Can someone direct me to get patterns for cuts on a vbow aluminum boat?

Discussion in 'Boat Design' started by josahall, Oct 13, 2015.

  1. messabout
    Joined: Jan 2006
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    Location: Lakeland Fl USA

    messabout Senior Member

    As a matter of fact there is real expertise here. You apparently have no idea who you are talking to. This forum has members who are some of the worlds most competent designers, builders, and boatmen, most of whom are generous with their advice and council.

    For the record: I do not presume to be one of those world class participants. I do have more than a casual set of experiences with boat building.

    Here is a small bit of information that you may find helpful................You have indicated a beam of 7 feet and a chine width of 5 feet which implies generous flare (flam if you prefer that term) The side panel of the boat will be shaped like a scimitar which will use more material than you might have bargained for. The bottom panel near the bow will also have some curvature.

    David; your point is well taken and so is Pars point which wisely suggests buying a set of plans for an established and proven design. It is a sure thing that 100 bucks for a set of proven plans is a better bargain than the risk of trashing a $300 sheet of aluminum. A sheet of 16 gauge at 18 ft x 5 ft will weigh about 81 pounds. The current scrap rate is about 55 cents per pound. The ruined sheet is worth less than $50 at the scrap yard. To be fair, aluminum sheet can be butt welded so the panel will not actually be rendered worthless, however inconvenient.
     
    Last edited: Oct 15, 2015
  2. PAR
    Joined: Nov 2003
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    Location: Eustis, FL

    PAR Yacht Designer/Builder

    Yeah, I get the impression Southerntidefan and the OP aren't the same poster. The OP has a clear lack of the necessary understanding, in material attributes, engineering and the hydro side of things. Southerntidefan may have some fabrication experience, though this isn't sufficient compensation, for the way developed surfaces are generated. Welding sheet can be a big help as to what can be done, but what shapes to employ and where along the hull should they employed, for the performance envelop envisioned, will it float as anticipated, etc., does seem a bit out of his range.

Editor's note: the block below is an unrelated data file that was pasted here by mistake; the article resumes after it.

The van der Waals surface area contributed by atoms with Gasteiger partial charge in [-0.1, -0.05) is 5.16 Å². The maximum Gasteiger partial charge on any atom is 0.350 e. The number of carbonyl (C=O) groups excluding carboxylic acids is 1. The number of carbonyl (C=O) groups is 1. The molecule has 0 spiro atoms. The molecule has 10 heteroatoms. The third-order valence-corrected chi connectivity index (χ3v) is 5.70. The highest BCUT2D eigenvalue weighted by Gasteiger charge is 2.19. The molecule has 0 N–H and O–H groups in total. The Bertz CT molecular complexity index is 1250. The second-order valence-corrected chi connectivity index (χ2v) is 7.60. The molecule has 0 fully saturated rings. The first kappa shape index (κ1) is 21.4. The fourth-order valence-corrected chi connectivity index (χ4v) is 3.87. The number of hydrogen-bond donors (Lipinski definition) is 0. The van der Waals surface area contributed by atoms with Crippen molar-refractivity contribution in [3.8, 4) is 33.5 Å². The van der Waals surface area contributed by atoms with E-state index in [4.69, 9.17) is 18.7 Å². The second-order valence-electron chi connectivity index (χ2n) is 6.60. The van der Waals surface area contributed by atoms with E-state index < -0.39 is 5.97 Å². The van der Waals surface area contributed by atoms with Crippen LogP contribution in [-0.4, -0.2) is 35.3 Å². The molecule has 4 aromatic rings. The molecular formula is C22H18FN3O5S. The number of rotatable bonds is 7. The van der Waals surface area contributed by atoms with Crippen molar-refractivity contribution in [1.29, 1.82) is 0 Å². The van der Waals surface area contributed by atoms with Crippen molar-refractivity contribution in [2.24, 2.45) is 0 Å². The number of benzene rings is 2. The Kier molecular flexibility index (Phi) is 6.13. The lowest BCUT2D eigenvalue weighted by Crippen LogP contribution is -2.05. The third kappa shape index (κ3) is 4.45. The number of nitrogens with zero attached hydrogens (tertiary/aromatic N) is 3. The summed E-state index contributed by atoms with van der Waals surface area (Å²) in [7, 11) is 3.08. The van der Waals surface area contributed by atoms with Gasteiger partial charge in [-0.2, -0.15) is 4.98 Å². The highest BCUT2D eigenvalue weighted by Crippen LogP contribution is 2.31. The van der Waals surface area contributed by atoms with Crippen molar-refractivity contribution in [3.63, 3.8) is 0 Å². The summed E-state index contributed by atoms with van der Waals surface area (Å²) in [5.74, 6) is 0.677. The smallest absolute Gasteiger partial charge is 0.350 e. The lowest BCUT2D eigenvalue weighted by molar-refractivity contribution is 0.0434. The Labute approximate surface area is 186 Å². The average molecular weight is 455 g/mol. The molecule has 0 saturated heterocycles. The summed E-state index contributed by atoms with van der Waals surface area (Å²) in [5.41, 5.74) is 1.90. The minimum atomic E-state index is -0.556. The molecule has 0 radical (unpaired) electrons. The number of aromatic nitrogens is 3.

The basic questions still remain; what about this envisioned new design, is so different from what's currently offered, that a new design is necessary? 17' LOD with a 5' WL beam on a 7' beam is a bit narrow, but not that unusual, as it's about what most jon boats are, though these particular dimensions will produce a good bit of topside flare, certainly not unreasonable. The narrow WL beam will help lower the power requirements for a given speed target, but most of these things need to be justified, at least rudimentarily. Weights and sufficient structure would be my next concern, given the hull material choice.

    Lastly, some simple cuts in chipboard (the stuff found on the back of a note pad) will quickly show what shapes work and which don't. As to the compindance of the posters here, plainly he's not read or seen much on this site yet, as this level of arrogance, just can't be justifiable in any regard, if he had this site experence.
     
  3. HJS
    Joined: Nov 2008
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    HJS Member

  4. PAR
    Joined: Nov 2003
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    Location: Eustis, FL

    PAR Yacht Designer/Builder

    It's one thing to make pretty pictures with modern software, but another to employ shapes well suited to the boat's SOR, not to mention the hull shell's supporting structure, particularly if using aluminum. The only reason to choose aluminum is to save weight, as cost and assembly ease can't be very high up on the list, not to mention penetration resistance and several other considerations. Simply put, there's no free lunch, even with free design software, you have to understand what's going on, across several disciplines or you're just drawing pretty boat shaped pictures.
     

  5. Mr Efficiency
    Joined: Oct 2010
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    Location: Australia

    Mr Efficiency Senior Member

    I'd have thought the sheeting of the bottom forward would present the same or greater problems, but it does not get a mention. Strange query.
     
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